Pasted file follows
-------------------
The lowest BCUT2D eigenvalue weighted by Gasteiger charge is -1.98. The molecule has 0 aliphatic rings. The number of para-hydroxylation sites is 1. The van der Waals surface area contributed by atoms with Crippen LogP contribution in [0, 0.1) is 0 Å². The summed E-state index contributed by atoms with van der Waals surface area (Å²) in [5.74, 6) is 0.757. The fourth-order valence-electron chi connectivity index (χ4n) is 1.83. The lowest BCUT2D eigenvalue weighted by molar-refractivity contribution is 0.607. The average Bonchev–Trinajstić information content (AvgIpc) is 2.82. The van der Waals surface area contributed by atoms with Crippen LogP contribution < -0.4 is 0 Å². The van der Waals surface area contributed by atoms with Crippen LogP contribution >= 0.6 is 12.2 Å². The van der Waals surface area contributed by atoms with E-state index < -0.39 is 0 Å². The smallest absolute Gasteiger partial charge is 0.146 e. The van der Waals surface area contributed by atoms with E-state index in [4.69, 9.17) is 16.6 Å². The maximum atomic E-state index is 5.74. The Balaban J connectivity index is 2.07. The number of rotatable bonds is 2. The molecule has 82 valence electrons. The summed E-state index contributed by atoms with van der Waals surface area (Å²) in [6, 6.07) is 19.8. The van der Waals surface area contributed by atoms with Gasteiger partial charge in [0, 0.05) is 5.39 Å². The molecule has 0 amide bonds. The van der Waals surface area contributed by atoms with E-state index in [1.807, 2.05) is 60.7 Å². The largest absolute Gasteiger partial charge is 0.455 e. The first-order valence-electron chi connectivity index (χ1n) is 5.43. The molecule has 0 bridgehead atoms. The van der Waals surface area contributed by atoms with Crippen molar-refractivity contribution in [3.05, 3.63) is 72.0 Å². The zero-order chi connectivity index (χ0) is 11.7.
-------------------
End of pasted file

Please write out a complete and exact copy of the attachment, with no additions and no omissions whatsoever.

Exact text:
The lowest BCUT2D eigenvalue weighted by Gasteiger charge is -1.98. The molecule has 0 aliphatic rings. The number of para-hydroxylation sites is 1. The van der Waals surface area contributed by atoms with Crippen LogP contribution in [0, 0.1) is 0 Å². The summed E-state index contributed by atoms with van der Waals surface area (Å²) in [5.74, 6) is 0.757. The fourth-order valence-electron chi connectivity index (χ4n) is 1.83. The lowest BCUT2D eigenvalue weighted by molar-refractivity contribution is 0.607. The average Bonchev–Trinajstić information content (AvgIpc) is 2.82. The van der Waals surface area contributed by atoms with Crippen LogP contribution < -0.4 is 0 Å². The van der Waals surface area contributed by atoms with Crippen LogP contribution >= 0.6 is 12.2 Å². The van der Waals surface area contributed by atoms with E-state index < -0.39 is 0 Å². The smallest absolute Gasteiger partial charge is 0.146 e. The van der Waals surface area contributed by atoms with E-state index in [4.69, 9.17) is 16.6 Å². The maximum atomic E-state index is 5.74. The Balaban J connectivity index is 2.07. The number of rotatable bonds is 2. The molecule has 82 valence electrons. The summed E-state index contributed by atoms with van der Waals surface area (Å²) in [6, 6.07) is 19.8. The van der Waals surface area contributed by atoms with Gasteiger partial charge in [0, 0.05) is 5.39 Å². The molecule has 0 amide bonds. The van der Waals surface area contributed by atoms with E-state index in [1.807, 2.05) is 60.7 Å². The largest absolute Gasteiger partial charge is 0.455 e. The first-order valence-electron chi connectivity index (χ1n) is 5.43. The molecule has 0 bridgehead atoms. The van der Waals surface area contributed by atoms with Crippen molar-refractivity contribution in [3.05, 3.63) is 72.0 Å². The zero-order chi connectivity index (χ0) is 11.7.